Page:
#MindMatters: Weaving the Web

About this month’s #MindMatters spokesperson

Name: Paul Kizior
Team: We Are Mammoth Consulting
Role: Back-end developer
Location: Seattle, Washington
Favorite place to eat/chill/drink: Now that the weather’s getting nice again, one of my favorite ways to relax is to go for a walk along the Puget Sound in the park near my apartment. When it’s a clear day, you can see incredible views of both the Olympic Mountains and Mount Rainier.

What’s good and plentiful in life for you lately?

I’ve been spending the past bit painting my apartment, and I’ve finally managed to wrap that up. So, other than that there are still plentiful paint cans and other implements left over, it’s been good to finally be able to look around my apartment and not cringe at the least-inspiring color scheme ever created.

What did we read as a group this month?

This April, we read Weaving the Web: The Original Design and Ultimate Destiny of the World Wide Web by Tim Berners-Lee (to whom I’ll refer as TimBL). Actually, that’s a bit misleading, as most of us listened to the audiobook. The irony of being unable to find a digital textual copy of a book about the birth of a new digital medium was not lost on us. Anyway, this book followed the path that TimBL took as he developed the concepts and technology behind the World Wide Web through the late 1980s and early 1990s, from his adoption of hypertext and creation of HTML, to the development of the first web servers, to the browser wars in the early nineties. Eat your heart out, Al Gore.

It’s really important to make a distinction here between the World Wide Web and the Internet, especially since this is pretty much lost nowadays. The Internet, networks within networks of interconnected computers, already existed before TimBL started developing the World Wide Web. Even by the early 1980s, people could communicate with others over the Internet via email, bulletin board systems, and Usenet. However, these systems all lacked a key feature of the modern Internet – namely, the web itself. That is, there was no standardized way to access, travel between, and link the content from all these various systems on the Internet at that time.

Here are a few points our team is taking away from the book:
  • It can often be really difficult for revolutionary ideas to take traction. While TimBL was working at CERN, his funding proposals for working out the World Wide Web were rejected multiple times. Even after he got funding, his work was still ignored within his immediate community for some time. While this might be the case of a computer scientist being out of place at a physics laboratory, it still shows that it can be difficult to recognize the value of radically transformative ideas.
  • Some of the key concepts that he championed are still cherished in the web development community today. One of TimBL’s goals when developing HTML was to divorce content from presentation so that any browser on any machine could display an HTML document or “web page”. This is still going strong as the mobile revolution has come to fruition and “responsive” is on every front-end developer’s lips.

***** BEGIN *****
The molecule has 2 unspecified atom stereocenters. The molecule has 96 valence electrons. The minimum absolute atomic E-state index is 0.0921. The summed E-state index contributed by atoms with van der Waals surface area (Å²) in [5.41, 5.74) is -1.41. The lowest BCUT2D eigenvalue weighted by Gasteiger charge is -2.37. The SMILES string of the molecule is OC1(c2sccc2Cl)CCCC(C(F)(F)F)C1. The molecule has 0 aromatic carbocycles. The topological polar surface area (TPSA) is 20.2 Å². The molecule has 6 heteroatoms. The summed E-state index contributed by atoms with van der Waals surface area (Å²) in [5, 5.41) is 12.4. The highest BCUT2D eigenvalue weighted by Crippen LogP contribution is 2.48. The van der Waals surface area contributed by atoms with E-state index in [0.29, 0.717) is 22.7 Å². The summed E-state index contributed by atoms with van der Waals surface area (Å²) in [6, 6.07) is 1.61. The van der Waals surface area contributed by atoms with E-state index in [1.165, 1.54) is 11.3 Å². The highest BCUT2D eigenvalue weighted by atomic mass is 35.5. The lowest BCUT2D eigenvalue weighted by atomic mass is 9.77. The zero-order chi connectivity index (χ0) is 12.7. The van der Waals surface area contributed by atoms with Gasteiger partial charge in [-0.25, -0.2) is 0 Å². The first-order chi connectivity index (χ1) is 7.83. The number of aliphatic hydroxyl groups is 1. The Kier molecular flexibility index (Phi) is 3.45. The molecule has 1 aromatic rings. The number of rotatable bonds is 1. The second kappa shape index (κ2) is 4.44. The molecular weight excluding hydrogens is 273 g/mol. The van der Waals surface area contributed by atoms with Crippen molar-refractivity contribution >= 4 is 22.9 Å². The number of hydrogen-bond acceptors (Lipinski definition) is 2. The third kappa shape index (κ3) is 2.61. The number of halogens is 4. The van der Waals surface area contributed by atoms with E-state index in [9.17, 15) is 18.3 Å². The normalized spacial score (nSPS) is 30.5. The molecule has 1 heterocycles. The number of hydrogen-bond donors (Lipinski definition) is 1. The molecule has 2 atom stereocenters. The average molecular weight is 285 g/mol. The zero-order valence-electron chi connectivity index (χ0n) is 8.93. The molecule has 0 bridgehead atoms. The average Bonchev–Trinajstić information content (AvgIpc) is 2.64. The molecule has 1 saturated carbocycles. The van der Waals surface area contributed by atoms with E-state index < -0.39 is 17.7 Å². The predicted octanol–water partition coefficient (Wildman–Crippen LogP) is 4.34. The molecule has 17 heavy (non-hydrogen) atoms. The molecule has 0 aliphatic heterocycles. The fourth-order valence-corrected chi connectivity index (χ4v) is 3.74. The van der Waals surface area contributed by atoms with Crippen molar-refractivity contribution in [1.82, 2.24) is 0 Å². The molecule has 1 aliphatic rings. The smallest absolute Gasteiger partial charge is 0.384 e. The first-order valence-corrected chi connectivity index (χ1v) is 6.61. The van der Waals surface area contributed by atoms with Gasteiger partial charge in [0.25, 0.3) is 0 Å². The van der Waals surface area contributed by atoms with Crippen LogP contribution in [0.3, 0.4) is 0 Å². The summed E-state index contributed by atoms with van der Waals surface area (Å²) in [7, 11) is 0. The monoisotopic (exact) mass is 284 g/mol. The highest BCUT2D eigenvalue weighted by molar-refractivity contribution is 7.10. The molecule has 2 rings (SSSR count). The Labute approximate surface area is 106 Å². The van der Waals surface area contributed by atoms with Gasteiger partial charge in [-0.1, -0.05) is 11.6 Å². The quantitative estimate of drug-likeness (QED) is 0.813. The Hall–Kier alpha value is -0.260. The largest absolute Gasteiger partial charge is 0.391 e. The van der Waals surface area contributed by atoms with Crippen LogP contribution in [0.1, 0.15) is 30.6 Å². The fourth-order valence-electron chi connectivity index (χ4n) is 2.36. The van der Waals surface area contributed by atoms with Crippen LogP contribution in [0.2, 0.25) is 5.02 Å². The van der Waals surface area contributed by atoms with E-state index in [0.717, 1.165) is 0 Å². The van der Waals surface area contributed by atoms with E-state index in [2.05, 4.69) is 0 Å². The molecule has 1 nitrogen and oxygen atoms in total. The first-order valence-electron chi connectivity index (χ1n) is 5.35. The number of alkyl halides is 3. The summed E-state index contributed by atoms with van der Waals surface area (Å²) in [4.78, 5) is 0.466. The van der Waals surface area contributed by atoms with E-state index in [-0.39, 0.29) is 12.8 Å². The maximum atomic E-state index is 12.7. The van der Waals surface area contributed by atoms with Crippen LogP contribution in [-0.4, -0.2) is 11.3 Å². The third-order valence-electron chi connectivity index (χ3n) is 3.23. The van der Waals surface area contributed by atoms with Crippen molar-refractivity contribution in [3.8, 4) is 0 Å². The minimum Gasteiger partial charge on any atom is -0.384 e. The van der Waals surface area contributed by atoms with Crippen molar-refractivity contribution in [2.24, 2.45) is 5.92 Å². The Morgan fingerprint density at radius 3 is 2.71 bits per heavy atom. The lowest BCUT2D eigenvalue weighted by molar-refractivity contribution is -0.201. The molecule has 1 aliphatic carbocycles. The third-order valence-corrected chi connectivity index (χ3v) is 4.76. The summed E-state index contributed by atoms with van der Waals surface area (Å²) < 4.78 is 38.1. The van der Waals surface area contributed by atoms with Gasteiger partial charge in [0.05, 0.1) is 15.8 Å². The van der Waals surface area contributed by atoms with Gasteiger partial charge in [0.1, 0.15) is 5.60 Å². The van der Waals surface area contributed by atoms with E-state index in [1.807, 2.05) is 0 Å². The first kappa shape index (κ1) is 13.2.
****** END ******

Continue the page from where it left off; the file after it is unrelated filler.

• We are still dealing with many of the same problems with Internet culture today that we were dealing with when this book was published in 1999. Tim Berners-Lee expressed hope that the Internet could provide a safe space for reasoned discussion, dialogue, and community. However, I think that if anything, we’ve only seen culture on the Internet grow louder and more tribal in many ways – with people shouting past each other instead of coming together past differences. Don’t read the comments.

What notable discussions happened in the #MindMatters HipChat room over the past month?

One of the things that came up this past month was the adoption of holacracy as an organizational system at Zappos and the resulting fallout. In a nutshell, holacracy is a system that distributes decision-making power and authority throughout various self-organizing and self-managing teams. One interesting take on the transition at Zappos is questioning why a CEO would need to mandate the adoption system of self-management. It seems a bit antithetical to the whole philosophy.

What are some other interesting things you’re reading, listening to, or learning from lately?

Lately, I’ve been rekindling an interest of mine in philosophy and have just caught up to the latest episodes of the podcast The History of Philosophy Without Any Gaps. This podcast does seemingly cover the entire history of Western philosophy, from its beginnings with early Greek philosophers, through it’s adoption by early Christian and Islamic thinkers, to early European scholasticism in the Middle Ages, which is where the podcast is up to right now. The pacing and approach of this podcast have been very manageable, and I’ve made a routine of listening to an episode at lunch, which is also a great way for me to get my mind off work on my break. Now that I’m finally caught up with this podcast, I’m trying to take on Bertrand Russell’s A History of Western Philosophy on audiobook.

What are we reading as a group this month?

For May, we are reading The Definitive Book of Body Language by Barbara Pease.